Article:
First up: garlic edamame, with ginger tofu (an additional side charge). The tofu’s soft, not fried, for those who prefer it that way (whereas I generally like a little crust on mine) and the blanched soybeans are inherently what you’d expect. The ingredient that stylizes this dish is a little gochgaru (Korean chile flakes), Korean three-spice (as seen on 503’s Gangnam fried chicken), sesame seed garnish and the sweet Thai chile sauce dressing — the familiar Mae Ploy stuff you see in big bottles at markets. If this was the only dish I encountered with said sweet Thai chile sauce, I’d probably be more contented, as it’s all fine as a snack. But that sauce also shows up on our bulgogi wonton nachos and as part of the Dun Sun sauce (sriracha aioli and sweet Thai chile) served with our pork belly tacos. It’s too redundant for such a small menu, and I get fatigued on the eventually cloying flavor.    


The tacos and nachos are both beautifully, vibrantly presented, with purple, green and orange hues from pickled purple cabbage, the cilantro and chive garnishes plus the sauces. The taco shells are actually rolled out bao buns (soft pillows of doughy delight as always) and though the pork belly’s a touch dry, the fatty flavor’s there and I like the sweet Thai chile sauce better with the spicy counterpoint; good tacos overall. I like the wonton spin on the nachos, too, as they have a texturally pleasant, airy crunch and mild flavor (compared to corn chips) that lets the topping bulgogi shine; it does, softy, chewy and tangy-meaty. Topping tri-colored bell pepper choppings add fresh snappiness and diced, raw red onions add sharpness alongside the chives. Next time I’d request the Dun Sun sauce for the spicy element with the sweet chile sauce — that’s just me, though. (I also recommend the gochu-pow sauce if you do get a bowl; it’s gochugaru and hoisin and I later try a sample just to know for next time.)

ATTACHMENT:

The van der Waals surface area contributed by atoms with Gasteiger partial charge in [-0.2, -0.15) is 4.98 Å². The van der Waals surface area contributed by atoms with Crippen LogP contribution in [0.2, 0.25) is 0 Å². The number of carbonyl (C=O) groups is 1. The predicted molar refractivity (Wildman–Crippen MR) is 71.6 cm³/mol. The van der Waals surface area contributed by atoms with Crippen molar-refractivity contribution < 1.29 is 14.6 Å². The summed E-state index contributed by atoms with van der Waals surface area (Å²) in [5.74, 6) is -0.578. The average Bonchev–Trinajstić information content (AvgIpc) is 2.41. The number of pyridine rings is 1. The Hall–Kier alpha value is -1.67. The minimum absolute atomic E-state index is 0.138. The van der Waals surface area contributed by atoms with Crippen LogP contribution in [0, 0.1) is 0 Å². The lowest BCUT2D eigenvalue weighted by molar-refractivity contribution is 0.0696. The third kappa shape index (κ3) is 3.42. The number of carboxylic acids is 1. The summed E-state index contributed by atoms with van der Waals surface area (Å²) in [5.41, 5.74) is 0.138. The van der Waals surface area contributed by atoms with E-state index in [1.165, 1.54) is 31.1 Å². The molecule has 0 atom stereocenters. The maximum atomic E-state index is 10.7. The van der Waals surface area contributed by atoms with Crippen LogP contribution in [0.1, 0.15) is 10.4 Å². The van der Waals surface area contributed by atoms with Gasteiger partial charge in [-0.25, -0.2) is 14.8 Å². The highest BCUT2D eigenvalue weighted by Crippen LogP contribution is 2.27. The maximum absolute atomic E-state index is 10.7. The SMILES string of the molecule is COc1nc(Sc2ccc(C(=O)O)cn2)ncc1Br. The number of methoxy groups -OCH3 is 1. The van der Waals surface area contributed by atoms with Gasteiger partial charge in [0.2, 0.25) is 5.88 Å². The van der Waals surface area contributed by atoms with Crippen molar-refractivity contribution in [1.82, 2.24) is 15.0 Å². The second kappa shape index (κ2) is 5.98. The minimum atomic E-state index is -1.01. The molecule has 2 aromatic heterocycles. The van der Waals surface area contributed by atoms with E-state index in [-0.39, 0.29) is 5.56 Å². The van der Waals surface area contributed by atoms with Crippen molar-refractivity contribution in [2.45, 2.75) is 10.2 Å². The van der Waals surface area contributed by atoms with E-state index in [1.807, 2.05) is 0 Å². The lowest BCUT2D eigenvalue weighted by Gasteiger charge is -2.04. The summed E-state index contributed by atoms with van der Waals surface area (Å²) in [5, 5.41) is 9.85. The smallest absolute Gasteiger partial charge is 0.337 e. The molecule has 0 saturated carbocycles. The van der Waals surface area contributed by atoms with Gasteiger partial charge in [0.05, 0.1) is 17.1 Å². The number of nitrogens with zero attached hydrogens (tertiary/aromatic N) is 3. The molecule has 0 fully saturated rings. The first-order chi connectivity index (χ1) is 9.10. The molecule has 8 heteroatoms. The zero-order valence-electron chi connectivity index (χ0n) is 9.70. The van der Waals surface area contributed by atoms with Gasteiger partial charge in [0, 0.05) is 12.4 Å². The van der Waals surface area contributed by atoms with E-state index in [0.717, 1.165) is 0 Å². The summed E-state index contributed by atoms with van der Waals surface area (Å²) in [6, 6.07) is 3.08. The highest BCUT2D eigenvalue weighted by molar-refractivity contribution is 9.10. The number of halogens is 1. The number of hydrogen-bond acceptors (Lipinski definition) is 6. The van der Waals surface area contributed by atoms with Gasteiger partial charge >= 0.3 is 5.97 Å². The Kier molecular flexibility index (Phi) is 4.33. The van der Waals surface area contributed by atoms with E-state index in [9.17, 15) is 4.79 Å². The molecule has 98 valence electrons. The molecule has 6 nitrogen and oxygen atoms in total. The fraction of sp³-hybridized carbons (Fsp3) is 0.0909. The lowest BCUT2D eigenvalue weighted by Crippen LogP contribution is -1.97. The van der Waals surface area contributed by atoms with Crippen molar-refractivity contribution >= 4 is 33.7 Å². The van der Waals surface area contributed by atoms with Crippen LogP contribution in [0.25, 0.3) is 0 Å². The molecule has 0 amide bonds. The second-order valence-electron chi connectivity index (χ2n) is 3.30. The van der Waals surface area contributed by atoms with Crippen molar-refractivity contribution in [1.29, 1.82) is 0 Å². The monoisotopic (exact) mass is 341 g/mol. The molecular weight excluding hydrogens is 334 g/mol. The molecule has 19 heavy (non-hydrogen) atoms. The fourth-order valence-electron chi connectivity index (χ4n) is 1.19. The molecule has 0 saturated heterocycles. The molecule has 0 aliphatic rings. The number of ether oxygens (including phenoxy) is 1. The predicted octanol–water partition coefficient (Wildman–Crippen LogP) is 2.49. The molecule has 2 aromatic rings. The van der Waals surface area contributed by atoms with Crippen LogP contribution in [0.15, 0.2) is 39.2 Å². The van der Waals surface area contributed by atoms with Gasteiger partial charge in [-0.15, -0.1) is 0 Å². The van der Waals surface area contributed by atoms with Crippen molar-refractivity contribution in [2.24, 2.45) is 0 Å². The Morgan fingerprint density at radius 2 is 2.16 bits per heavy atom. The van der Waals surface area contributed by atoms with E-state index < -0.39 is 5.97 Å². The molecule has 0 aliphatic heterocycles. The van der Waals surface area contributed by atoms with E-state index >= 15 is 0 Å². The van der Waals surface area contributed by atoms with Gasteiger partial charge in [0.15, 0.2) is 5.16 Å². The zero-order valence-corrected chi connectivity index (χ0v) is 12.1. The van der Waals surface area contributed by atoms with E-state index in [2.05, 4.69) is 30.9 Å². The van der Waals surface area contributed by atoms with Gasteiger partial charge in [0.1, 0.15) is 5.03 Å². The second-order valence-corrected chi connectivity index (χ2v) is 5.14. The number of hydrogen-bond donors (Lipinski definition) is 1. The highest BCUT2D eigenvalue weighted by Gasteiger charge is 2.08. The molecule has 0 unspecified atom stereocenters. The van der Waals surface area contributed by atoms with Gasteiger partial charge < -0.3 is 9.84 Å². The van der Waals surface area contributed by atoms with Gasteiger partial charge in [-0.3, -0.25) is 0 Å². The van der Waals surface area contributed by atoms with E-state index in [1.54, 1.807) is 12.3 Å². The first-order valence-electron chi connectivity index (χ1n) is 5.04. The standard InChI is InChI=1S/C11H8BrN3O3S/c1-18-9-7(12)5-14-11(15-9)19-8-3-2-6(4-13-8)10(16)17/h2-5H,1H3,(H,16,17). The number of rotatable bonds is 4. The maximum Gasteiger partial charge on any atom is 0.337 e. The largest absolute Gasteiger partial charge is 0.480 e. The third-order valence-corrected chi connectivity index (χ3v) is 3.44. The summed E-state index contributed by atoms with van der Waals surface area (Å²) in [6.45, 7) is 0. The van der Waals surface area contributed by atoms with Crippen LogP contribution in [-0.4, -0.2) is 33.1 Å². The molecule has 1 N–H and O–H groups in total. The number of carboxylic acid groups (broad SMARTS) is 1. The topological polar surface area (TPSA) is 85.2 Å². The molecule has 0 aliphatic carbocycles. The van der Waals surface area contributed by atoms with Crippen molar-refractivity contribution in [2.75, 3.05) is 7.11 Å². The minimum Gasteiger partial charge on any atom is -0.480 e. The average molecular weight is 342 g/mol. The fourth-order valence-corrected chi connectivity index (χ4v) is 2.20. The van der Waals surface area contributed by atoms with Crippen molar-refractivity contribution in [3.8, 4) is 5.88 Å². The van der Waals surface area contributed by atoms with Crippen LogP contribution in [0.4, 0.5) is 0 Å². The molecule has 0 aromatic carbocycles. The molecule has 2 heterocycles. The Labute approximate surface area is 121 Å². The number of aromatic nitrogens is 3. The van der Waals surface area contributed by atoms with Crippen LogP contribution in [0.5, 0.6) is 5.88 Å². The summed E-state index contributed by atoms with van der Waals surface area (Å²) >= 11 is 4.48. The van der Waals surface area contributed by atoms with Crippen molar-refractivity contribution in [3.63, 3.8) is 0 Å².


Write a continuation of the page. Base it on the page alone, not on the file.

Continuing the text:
We return to Dun Sun for dessert and are very pleased by doing so. Again, presentations are on point, colorful and creative. We eat with our eyes first and I’m practically full before I bite into either the lilikoi (passionfruit) wonton ice cream or the honey brick toast (hell, even the words that label these desserts are alluring). The latter is a locally made Japanese milk bread (like French toast with a funnel cake vibe, fried brown) topped in fabulous, homemade ube (purple yam) ice cream, strawberry slices and whipped cream drizzled with yuzu syrup. Just — damn! The lilikoi ice cream’s also homemade, as is a matcha-green-colored coconut milk-avocado ice cream scooped atop it. The ice creams sit on crumbled wonton pieces (for a little savory counterbalance) and slices of strawberry plus orange pearls of passionfruit boba bursters. Very fun.